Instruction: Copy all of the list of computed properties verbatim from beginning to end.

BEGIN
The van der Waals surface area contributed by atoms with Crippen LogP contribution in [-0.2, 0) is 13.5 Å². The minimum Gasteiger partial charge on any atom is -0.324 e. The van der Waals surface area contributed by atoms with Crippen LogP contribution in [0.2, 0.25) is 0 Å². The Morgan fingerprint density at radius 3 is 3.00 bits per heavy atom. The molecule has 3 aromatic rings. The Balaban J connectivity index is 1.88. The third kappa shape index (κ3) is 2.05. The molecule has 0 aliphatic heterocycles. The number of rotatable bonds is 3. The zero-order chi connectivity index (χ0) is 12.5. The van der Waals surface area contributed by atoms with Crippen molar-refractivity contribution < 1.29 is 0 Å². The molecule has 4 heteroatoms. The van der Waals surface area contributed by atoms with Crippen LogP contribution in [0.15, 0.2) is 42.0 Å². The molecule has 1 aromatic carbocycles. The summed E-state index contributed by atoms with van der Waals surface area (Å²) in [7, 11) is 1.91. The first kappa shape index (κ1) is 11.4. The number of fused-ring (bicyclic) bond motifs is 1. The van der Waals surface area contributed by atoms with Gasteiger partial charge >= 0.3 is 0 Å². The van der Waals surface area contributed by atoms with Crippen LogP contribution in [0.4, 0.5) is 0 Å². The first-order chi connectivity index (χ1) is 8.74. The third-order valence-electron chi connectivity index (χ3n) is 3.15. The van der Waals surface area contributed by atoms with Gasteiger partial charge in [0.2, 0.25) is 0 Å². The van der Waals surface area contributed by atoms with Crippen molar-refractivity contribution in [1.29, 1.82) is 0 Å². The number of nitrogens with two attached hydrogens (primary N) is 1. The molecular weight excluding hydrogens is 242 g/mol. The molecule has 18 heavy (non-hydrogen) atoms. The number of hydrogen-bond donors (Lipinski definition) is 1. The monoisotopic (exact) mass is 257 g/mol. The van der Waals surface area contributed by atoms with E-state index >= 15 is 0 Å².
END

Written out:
The van der Waals surface area contributed by atoms with Crippen LogP contribution in [-0.2, 0) is 13.5 Å². The minimum Gasteiger partial charge on any atom is -0.324 e. The van der Waals surface area contributed by atoms with Crippen LogP contribution in [0.2, 0.25) is 0 Å². The Morgan fingerprint density at radius 3 is 3.00 bits per heavy atom. The molecule has 3 aromatic rings. The Balaban J connectivity index is 1.88. The third kappa shape index (κ3) is 2.05. The molecule has 0 aliphatic heterocycles. The number of rotatable bonds is 3. The zero-order chi connectivity index (χ0) is 12.5. The van der Waals surface area contributed by atoms with Crippen molar-refractivity contribution < 1.29 is 0 Å². The molecule has 4 heteroatoms. The van der Waals surface area contributed by atoms with Crippen LogP contribution in [0.15, 0.2) is 42.0 Å². The molecule has 1 aromatic carbocycles. The summed E-state index contributed by atoms with van der Waals surface area (Å²) in [7, 11) is 1.91. The first kappa shape index (κ1) is 11.4. The number of fused-ring (bicyclic) bond motifs is 1. The van der Waals surface area contributed by atoms with Gasteiger partial charge >= 0.3 is 0 Å². The van der Waals surface area contributed by atoms with Crippen LogP contribution in [0.4, 0.5) is 0 Å². The first-order chi connectivity index (χ1) is 8.74. The third-order valence-electron chi connectivity index (χ3n) is 3.15. The van der Waals surface area contributed by atoms with Gasteiger partial charge in [0.2, 0.25) is 0 Å². The van der Waals surface area contributed by atoms with Crippen molar-refractivity contribution in [1.29, 1.82) is 0 Å². The number of nitrogens with two attached hydrogens (primary N) is 1. The molecular weight excluding hydrogens is 242 g/mol. The molecule has 18 heavy (non-hydrogen) atoms. The number of hydrogen-bond donors (Lipinski definition) is 1. The monoisotopic (exact) mass is 257 g/mol. The van der Waals surface area contributed by atoms with E-state index >= 15 is 0 Å².